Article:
Conservation Approach

Oakland Zoo is proud to  be involved in the conservation of California condors. In 2013, the Zoo  became the newest member of the California Condor Recovery Program, a  multi-organizational group that is responsible for the management California  condors. Amongst the Recovery Program partners, the Zoo is working closely with the  US Fish and Wildlife Service, the CA Department of Fish and Wildlife, Ventana  Wildlife Society, Pinnacles National Park, and the Los Angeles  Zoo. The California condor is an icon of the West, and serves a unique  position in the ecosystem. Oakland Zoo is also uniquely positioned in  California to assist with the condor population as it expands  northward.

Oakland Zoo Takes Action

Veterinary Care

Oakland Zoo's Veterinary staff is trained to provide medical  care, including lead chelation therapy, to wild condors that are deemed ill  or injured by field biologists. Condors are  treated at both the Oakland Zoo Veterinary Hospital and the Steve and Jackie  Kane Recovery Center. In addition to medical care of condors at the zoo, the Veterinary staff is actively involved with biologists in the field and at  major universities, collaborating on projects to better define the threats to  condors and find solutions to those threats. Several members of the Animal  Care, Conservation, and Research Department staff are also trained in condor  husbandry and are an integral part of the team caring for California condors  in rehabilitation at the Zoo.

Education  Outreach

Many opportunities are  planned to promote public awareness of California condors. Field biology  workshops for middle and high school students will teach students to use GPS  data from wild condors to analyze conservation problems. Condor Camp will  allow students to spend time outdoors with condor biologists. The  Zoo's Biodiversity Center classroom features a condor biofacts exhibit.  Additionally, a mobile condor biofacts station is used for presentations both  on Zoo grounds and in remote classroom.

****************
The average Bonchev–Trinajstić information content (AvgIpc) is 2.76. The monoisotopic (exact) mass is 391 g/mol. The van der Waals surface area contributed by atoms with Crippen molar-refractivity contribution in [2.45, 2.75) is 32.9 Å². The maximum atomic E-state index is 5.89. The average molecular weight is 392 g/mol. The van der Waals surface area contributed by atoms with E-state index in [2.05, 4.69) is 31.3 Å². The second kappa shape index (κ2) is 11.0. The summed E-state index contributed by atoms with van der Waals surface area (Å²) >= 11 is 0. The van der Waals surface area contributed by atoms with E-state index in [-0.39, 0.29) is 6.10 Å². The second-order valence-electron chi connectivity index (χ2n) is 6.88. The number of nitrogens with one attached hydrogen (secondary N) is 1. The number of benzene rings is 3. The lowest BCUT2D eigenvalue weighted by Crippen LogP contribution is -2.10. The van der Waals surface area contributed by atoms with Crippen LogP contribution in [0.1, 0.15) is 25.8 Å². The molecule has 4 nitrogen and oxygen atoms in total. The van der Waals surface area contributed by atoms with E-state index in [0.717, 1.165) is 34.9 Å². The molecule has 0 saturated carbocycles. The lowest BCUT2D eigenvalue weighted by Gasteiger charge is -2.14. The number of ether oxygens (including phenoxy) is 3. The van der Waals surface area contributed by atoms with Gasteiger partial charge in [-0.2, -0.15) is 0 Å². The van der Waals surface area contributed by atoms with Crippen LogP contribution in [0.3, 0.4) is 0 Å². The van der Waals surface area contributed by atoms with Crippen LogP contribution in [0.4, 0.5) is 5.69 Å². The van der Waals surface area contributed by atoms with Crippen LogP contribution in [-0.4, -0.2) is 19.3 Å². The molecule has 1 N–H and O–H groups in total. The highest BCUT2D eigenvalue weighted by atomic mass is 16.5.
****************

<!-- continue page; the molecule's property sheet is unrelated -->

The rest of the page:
Fundraising

Oakland Zoo has raised significant funds for the Ventana Wildlife  Society through Quarters for Conservation, a corporate partnership with Fedex  and special events. We also provide monthly  supplemental food for wild condors in the Big Sur area managed by the Ventana  Wildlife Society.

Marketing

 Oakland Zoo's marketing department has worked closely with FedEx  and Camzone to place the first cameras in the field to observe wild condors.  The Condor Cams allow both field biologists  and the public to observe condors in their natural habitat and have been  invaluable tools to further condor research. Several television and radio  pieces featuring Zoo and Condor Recovery Program partners have also been  coordinated by the marketing department, highlighting the plight of the condor. To see  California condors in the wild or rehabilitating at the Zoo, people can go to  our website's live-cams page.

You Can Take Action Too

Use non-lead ammunition for hunting.

There are many proven alternatives to lead ammunition. If you  hunt, please consider these less toxic alternatives.

Tell others about non-lead  ammunition. 

Get the word out! Making the switch to non-lead promotes cleaner,  healthier ecosystems.

Don't litter. 

California condors have been known to ingest small trash items and  feed them to their chicks. This microtrash can cause severe illness in the  chicks.

Go condor spotting! 

Travel down the Big Sur  Coast or inland to Pinnacles National Park to see these spectacular birds in  flight. Then, tell others about your experience!

Resources

http://ventanaws.org

Ventana Wildlife Society

http://www.huntingwithnonlead.org

Hunting  with Non-Lead

https://www.nps.gov/pinn/learn/nature/leadinfo.htm

National Park Service, Lead Bullet Risks for  Humans and Wildlife

https://www.fws.gov/cno/es/CalCondor/Condor.cfm

California Dept. of Fish and Wildlife  (Condors)